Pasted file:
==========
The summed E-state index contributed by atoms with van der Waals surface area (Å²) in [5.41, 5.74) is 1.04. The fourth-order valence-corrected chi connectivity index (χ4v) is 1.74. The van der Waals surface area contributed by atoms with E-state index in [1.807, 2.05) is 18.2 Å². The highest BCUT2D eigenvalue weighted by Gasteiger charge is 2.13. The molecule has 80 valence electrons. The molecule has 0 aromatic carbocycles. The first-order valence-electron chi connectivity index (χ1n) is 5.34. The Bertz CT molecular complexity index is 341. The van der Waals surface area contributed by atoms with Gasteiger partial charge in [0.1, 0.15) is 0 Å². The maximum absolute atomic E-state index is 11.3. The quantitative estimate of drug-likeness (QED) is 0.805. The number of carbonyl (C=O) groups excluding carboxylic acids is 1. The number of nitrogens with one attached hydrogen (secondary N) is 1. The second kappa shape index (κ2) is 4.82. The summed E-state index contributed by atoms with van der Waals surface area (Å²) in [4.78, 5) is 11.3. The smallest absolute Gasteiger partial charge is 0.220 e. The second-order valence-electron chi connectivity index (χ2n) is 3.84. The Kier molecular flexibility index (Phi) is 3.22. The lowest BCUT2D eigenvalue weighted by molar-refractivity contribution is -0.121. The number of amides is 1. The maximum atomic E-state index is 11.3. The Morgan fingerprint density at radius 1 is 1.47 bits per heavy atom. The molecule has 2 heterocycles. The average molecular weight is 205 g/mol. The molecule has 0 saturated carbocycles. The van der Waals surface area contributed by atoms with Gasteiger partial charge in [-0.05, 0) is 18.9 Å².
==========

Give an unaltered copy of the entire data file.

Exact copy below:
The summed E-state index contributed by atoms with van der Waals surface area (Å²) in [5.41, 5.74) is 1.04. The fourth-order valence-corrected chi connectivity index (χ4v) is 1.74. The van der Waals surface area contributed by atoms with E-state index in [1.807, 2.05) is 18.2 Å². The highest BCUT2D eigenvalue weighted by Gasteiger charge is 2.13. The molecule has 80 valence electrons. The molecule has 0 aromatic carbocycles. The first-order valence-electron chi connectivity index (χ1n) is 5.34. The Bertz CT molecular complexity index is 341. The van der Waals surface area contributed by atoms with Gasteiger partial charge in [0.1, 0.15) is 0 Å². The maximum absolute atomic E-state index is 11.3. The quantitative estimate of drug-likeness (QED) is 0.805. The number of carbonyl (C=O) groups excluding carboxylic acids is 1. The number of nitrogens with one attached hydrogen (secondary N) is 1. The second kappa shape index (κ2) is 4.82. The summed E-state index contributed by atoms with van der Waals surface area (Å²) in [4.78, 5) is 11.3. The smallest absolute Gasteiger partial charge is 0.220 e. The second-order valence-electron chi connectivity index (χ2n) is 3.84. The Kier molecular flexibility index (Phi) is 3.22. The lowest BCUT2D eigenvalue weighted by molar-refractivity contribution is -0.121. The number of amides is 1. The maximum atomic E-state index is 11.3. The Morgan fingerprint density at radius 1 is 1.47 bits per heavy atom. The molecule has 2 heterocycles. The average molecular weight is 205 g/mol. The molecule has 0 saturated carbocycles. The van der Waals surface area contributed by atoms with Gasteiger partial charge in [-0.05, 0) is 18.9 Å².